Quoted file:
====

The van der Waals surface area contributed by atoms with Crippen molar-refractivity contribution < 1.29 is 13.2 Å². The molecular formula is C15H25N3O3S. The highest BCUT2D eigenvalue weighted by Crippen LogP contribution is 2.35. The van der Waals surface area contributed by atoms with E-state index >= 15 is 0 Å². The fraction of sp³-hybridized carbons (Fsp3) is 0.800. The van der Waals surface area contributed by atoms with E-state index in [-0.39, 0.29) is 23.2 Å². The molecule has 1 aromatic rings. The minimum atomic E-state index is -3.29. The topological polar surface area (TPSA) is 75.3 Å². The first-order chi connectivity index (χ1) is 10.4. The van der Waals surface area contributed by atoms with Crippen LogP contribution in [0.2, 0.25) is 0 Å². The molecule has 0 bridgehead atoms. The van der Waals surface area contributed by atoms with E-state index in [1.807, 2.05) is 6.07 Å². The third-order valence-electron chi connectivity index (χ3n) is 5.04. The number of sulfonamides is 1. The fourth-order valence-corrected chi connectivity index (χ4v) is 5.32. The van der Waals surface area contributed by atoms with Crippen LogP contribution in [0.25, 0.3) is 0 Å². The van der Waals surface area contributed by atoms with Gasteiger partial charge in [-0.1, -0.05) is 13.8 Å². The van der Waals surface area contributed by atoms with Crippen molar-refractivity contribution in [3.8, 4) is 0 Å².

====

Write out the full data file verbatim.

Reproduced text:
The van der Waals surface area contributed by atoms with Crippen molar-refractivity contribution < 1.29 is 13.2 Å². The molecular formula is C15H25N3O3S. The highest BCUT2D eigenvalue weighted by Crippen LogP contribution is 2.35. The van der Waals surface area contributed by atoms with E-state index >= 15 is 0 Å². The fraction of sp³-hybridized carbons (Fsp3) is 0.800. The van der Waals surface area contributed by atoms with E-state index in [-0.39, 0.29) is 23.2 Å². The molecule has 1 aromatic rings. The minimum atomic E-state index is -3.29. The topological polar surface area (TPSA) is 75.3 Å². The first-order chi connectivity index (χ1) is 10.4. The van der Waals surface area contributed by atoms with Crippen LogP contribution in [0.2, 0.25) is 0 Å². The molecule has 0 bridgehead atoms. The van der Waals surface area contributed by atoms with E-state index in [1.807, 2.05) is 6.07 Å². The third-order valence-electron chi connectivity index (χ3n) is 5.04. The number of sulfonamides is 1. The fourth-order valence-corrected chi connectivity index (χ4v) is 5.32. The van der Waals surface area contributed by atoms with Crippen LogP contribution in [0.25, 0.3) is 0 Å². The van der Waals surface area contributed by atoms with Gasteiger partial charge in [-0.1, -0.05) is 13.8 Å². The van der Waals surface area contributed by atoms with Crippen molar-refractivity contribution in [3.8, 4) is 0 Å².